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Dr. phil. Paul Hirsch

Königinstr. 85

Date of death:
Place of death:
Victim group:
Als Jüdinnen und Juden Verfolgte
Erinnerungszeichen (Stele)
Schwabing - Freimann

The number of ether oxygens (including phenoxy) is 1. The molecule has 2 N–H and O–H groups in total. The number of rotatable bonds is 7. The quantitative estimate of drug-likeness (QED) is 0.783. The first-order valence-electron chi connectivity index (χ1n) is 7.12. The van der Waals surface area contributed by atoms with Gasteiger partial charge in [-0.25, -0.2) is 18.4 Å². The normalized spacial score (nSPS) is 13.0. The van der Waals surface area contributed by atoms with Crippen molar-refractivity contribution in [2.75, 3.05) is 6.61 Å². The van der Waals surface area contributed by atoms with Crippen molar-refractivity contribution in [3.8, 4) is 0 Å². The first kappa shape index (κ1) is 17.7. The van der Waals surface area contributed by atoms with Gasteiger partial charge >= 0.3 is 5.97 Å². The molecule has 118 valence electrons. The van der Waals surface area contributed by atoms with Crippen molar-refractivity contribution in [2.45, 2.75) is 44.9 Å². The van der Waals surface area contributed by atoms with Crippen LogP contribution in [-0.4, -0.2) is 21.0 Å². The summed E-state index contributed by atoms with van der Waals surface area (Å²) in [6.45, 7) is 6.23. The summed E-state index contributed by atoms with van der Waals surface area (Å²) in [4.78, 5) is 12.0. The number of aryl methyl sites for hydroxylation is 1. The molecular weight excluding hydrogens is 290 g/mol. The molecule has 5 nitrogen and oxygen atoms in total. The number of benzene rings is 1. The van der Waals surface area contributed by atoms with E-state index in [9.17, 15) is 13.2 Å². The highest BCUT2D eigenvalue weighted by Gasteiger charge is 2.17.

“And everyone who came closer to him knew his good character, his care and thoroughness, his goodness and selflessness, as well as his whimsical characteristics,” as Helene Wintgen wrote about her friend, Paul Hirsch. He was born in Augsburg on July 23, 1885. He was the son of the banker Hermann Hirsch and his wife Auguste, née Amschel. Paul Hirsch and his four siblings grew up in affluent circumstances. He studied engineering in Zurich, Dresden and Munich before becoming a research assistant at the Modell-Versuchsanstalt für Aerodynamik (model testing institute for aerodynamics) in Göttingen. In 1920 he completed his doctoral thesis in Physics. After gaining his doctorate, Paul Hirsch did not take up any profession, instead travelling a great deal and occupying himself as a writer. He was also very musically talented and played the violin excellently. Like his mother, he lived for a time at Königinstraße 85. The Nazis persecuted Paul Hirsch because he was a Jew and because of his illness. In early 1938 he spent a period, probably for the first time, in a Munich sanatorium for nervous complaints, apparently with multiple sclerosis. He was subsequently treated in the Psychiatric clinic at Nußbaumstraße 7. It is unknown whether Paul Hirsch attempted like his mother Auguste and his sister Josephine Kronheimer to flee from Germany. On April 25, 1941 he was committed to a sanatorium and nursing home in Bendorf-Sayn near Koblenz. Helene Wintgen visited him there once more. “He was just about able to move himself with great effort with two walking sticks. When we wanted to visit him a second time – this was at Whitsun 1942 – we were told that the whole sanatorium had been evacuated two weeks earlier.” Paul Hirsch was deported to the Sobibor extermination camp along with 271 other patients from Koblenz on June 15, 1942. The SS killed nearly all the deportees, probably upon the arrival of their train on June 19, 1942. (text Marianne Wintgen, editor C. Fritsche, translation C. Hales)

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